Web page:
Thursday, July 27, 2006

Information needed

If anyone has any information on Greg Stumbo's infamous DUI case (when, where, the name of the trial judge, etc.) please forward that to

Many thanks!

Wednesday, July 26, 2006

No merit in this system

It's been common knowledge in Kentucky for a long time that the merit system is broken and needs fixing.

Democrats have violated the laws and abused the system for decades. How else does one explain the disparity in ratios between voter registration and political affiliation of state employees, especially in Republican counties?

A commission established by former Gov. Brereton Jones recommended overhauling the merit system. So, too, did the blue ribbon commission formed by Gov. Ernie Fletcher. The fact that an attorney general who himself has violated merit system laws (by trying to use his political clout when he was in the House of Representatives to get his recommended job candidates hired) is now prosecuting a sitting governor on an overreaching indictment just cements the thought that repairs are needed in Kentucky's civil service procedures.

And, as if more evidence was needed, came the revelations last week of personnel problems regarding recurring abuse of residents at the Oakwood home for the mentally handicapped in Somerset.

If Oakwood was a private establishment, those people singled out in the Herald-Leader story would have been fired months ago.

But for better or worse -- often worse -- the state makes it nearly impossible to get rid of an employee for a bad act. The state's Personnel Board, which hears appeals of dismissals and demotions, has a terrible track record of overturning perfectly logical employee termination decisions and instead substituting five-day suspensions in lieu of firing.

The most egregious case was probably that of Richard Vissing. Vissing was a Transportation Cabinet employee who, during the Patton administration, got caught masturbating while driving along I-65 in a state vehicle. The media coverage brought Kentucky another round of national embarrassment. The Transportation Cabinet fired him, a state hearing officer upheld the dismissal, but the Personnel Board rejected that recommendation.

This case outraged the newly elected Fletcher administration. It, in large part, motivated the governor to select members to the Personnel Board who would uphold standards and expect exemplary conduct from state employees while on duty.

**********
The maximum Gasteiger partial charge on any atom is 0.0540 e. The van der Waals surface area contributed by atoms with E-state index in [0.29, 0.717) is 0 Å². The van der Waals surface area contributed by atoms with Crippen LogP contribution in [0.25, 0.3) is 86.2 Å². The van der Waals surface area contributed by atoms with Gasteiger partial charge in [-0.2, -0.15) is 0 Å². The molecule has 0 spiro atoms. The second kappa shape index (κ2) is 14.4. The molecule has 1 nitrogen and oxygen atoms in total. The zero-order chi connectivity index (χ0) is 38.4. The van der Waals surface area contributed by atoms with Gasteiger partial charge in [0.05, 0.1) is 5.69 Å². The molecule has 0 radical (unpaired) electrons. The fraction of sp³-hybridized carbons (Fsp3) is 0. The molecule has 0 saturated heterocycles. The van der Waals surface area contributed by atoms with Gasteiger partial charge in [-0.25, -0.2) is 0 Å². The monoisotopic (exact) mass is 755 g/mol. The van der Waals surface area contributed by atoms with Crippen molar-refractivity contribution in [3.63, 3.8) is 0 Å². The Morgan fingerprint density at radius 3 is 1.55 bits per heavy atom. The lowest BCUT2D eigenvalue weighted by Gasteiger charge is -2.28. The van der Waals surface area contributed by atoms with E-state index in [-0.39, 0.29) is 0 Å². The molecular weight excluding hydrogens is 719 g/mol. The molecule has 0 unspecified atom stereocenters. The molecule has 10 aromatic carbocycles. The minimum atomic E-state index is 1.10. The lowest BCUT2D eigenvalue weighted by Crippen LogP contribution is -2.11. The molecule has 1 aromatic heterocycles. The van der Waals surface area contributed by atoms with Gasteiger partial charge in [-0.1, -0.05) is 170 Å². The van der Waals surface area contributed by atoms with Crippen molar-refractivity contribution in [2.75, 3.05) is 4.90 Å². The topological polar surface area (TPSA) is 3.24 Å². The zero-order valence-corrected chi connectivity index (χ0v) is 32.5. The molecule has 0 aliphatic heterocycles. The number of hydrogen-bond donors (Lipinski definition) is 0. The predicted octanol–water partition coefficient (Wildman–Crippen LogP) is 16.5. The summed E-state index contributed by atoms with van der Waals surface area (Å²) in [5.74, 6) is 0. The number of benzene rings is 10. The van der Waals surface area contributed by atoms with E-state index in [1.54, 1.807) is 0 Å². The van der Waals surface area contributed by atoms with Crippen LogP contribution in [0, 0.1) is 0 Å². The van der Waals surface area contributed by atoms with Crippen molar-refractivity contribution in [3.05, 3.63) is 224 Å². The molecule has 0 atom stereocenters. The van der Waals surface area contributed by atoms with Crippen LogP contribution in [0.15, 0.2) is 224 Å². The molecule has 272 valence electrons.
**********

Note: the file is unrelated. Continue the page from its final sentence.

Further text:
With a few exceptions, most in the state are in agreement that merit employees should be free of firing because of politics. But are those safeguards too onerous when it comes to job actions for performance reasons? Should the state have more leeway in firing employees for cause?

The bet here is that those poor abused patients at Oakwood, and their familes who entrusted the state with their care, wish that such was the case.

Thursday, July 20, 2006

On the Personnel Initiative...

During the investigation into hiring practices in Gov. Fletcher's administration, there's been a lot of talk about what's called the Governor's Personnel Initiative. If Fletcher's case makes it to trial, which is doubtful given the strength of the recently filed motion to dismiss, no doubt there will be a lot more talk about the initiative.

The Democrats in the AG's office have characterized this program as a corrupt political scheme, but they are wrong. We'll let others determine the appropriateness of the "disciples" nickname that was given to the personnel administrators, but in truth the program is definitely a "good government" initiative and is actually designed to root out the vestiges of Democratic cronyism that still plagued state government even after a Republican was elected governor.

By now everyone knows how the merit system is supposed to work. The administration has control of a limited number of appointive, or non-merit jobs. These appointees serve at the pleasure of the governor and are, to be blunt, political appointments. These jobs include both policy makers and support staff for the governor's office, cabinet secretaries, and so forth. The bulk of the jobs, however, are merit system jobs, and those hired for them are considered to be career employees that can't be fired at the change of an administration.

No matter how vehemently the Democrats may deny it, they have abused the merit system since it was put into place more than 40 years ago. One has a better chance of surviving a stroll through Harlem while yelling racial epithets than of being a Republican and getting a merit system job. As a result of decades of patronage hiring and promotions, Democrats dominate all levels of state government, particularly the mid-level bureaucracy of branch managers and section supervisors. These are the officials who do most of the hiring. Their loyalties lie not with the current administration in Frankfort, but to those who got them their jobs.